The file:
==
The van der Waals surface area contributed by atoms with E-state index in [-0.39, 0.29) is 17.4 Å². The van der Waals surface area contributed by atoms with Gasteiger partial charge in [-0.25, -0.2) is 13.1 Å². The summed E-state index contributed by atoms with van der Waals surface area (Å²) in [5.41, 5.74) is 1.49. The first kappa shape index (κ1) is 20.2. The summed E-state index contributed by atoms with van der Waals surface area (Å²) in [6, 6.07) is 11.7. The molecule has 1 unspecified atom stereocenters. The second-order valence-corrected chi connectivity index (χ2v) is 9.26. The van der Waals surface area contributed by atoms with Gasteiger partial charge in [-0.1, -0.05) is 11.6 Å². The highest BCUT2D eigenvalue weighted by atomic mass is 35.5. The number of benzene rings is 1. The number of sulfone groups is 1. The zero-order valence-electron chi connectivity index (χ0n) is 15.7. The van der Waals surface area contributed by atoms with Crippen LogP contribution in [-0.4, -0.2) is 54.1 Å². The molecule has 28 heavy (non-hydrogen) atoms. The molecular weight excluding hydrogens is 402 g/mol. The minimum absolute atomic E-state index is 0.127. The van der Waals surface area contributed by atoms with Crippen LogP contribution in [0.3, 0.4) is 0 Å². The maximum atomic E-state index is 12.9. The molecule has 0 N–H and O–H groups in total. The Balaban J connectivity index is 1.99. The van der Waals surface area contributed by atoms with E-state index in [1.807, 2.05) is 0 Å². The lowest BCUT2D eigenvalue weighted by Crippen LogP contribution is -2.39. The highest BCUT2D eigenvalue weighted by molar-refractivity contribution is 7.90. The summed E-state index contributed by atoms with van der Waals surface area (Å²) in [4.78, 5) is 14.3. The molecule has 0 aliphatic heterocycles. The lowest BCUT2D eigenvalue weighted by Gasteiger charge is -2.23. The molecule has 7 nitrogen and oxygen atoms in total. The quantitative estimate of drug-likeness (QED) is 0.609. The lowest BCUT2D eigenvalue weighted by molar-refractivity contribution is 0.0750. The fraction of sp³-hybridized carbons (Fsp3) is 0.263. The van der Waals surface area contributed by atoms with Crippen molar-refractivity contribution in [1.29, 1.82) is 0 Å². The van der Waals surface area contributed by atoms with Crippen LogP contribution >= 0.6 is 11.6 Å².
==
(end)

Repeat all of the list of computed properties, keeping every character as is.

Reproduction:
The van der Waals surface area contributed by atoms with E-state index in [-0.39, 0.29) is 17.4 Å². The van der Waals surface area contributed by atoms with Gasteiger partial charge in [-0.25, -0.2) is 13.1 Å². The summed E-state index contributed by atoms with van der Waals surface area (Å²) in [5.41, 5.74) is 1.49. The first kappa shape index (κ1) is 20.2. The summed E-state index contributed by atoms with van der Waals surface area (Å²) in [6, 6.07) is 11.7. The molecule has 1 unspecified atom stereocenters. The second-order valence-corrected chi connectivity index (χ2v) is 9.26. The van der Waals surface area contributed by atoms with Gasteiger partial charge in [-0.1, -0.05) is 11.6 Å². The highest BCUT2D eigenvalue weighted by atomic mass is 35.5. The number of benzene rings is 1. The number of sulfone groups is 1. The zero-order valence-electron chi connectivity index (χ0n) is 15.7. The van der Waals surface area contributed by atoms with Crippen LogP contribution in [-0.4, -0.2) is 54.1 Å². The molecule has 28 heavy (non-hydrogen) atoms. The molecular weight excluding hydrogens is 402 g/mol. The minimum absolute atomic E-state index is 0.127. The van der Waals surface area contributed by atoms with Crippen LogP contribution in [0.3, 0.4) is 0 Å². The maximum atomic E-state index is 12.9. The molecule has 0 N–H and O–H groups in total. The Balaban J connectivity index is 1.99. The van der Waals surface area contributed by atoms with E-state index in [1.807, 2.05) is 0 Å². The lowest BCUT2D eigenvalue weighted by Crippen LogP contribution is -2.39. The highest BCUT2D eigenvalue weighted by molar-refractivity contribution is 7.90. The summed E-state index contributed by atoms with van der Waals surface area (Å²) in [4.78, 5) is 14.3. The molecule has 0 aliphatic heterocycles. The lowest BCUT2D eigenvalue weighted by Gasteiger charge is -2.23. The molecule has 7 nitrogen and oxygen atoms in total. The quantitative estimate of drug-likeness (QED) is 0.609. The lowest BCUT2D eigenvalue weighted by molar-refractivity contribution is 0.0750. The fraction of sp³-hybridized carbons (Fsp3) is 0.263. The van der Waals surface area contributed by atoms with Crippen molar-refractivity contribution in [1.29, 1.82) is 0 Å². The van der Waals surface area contributed by atoms with Crippen LogP contribution >= 0.6 is 11.6 Å².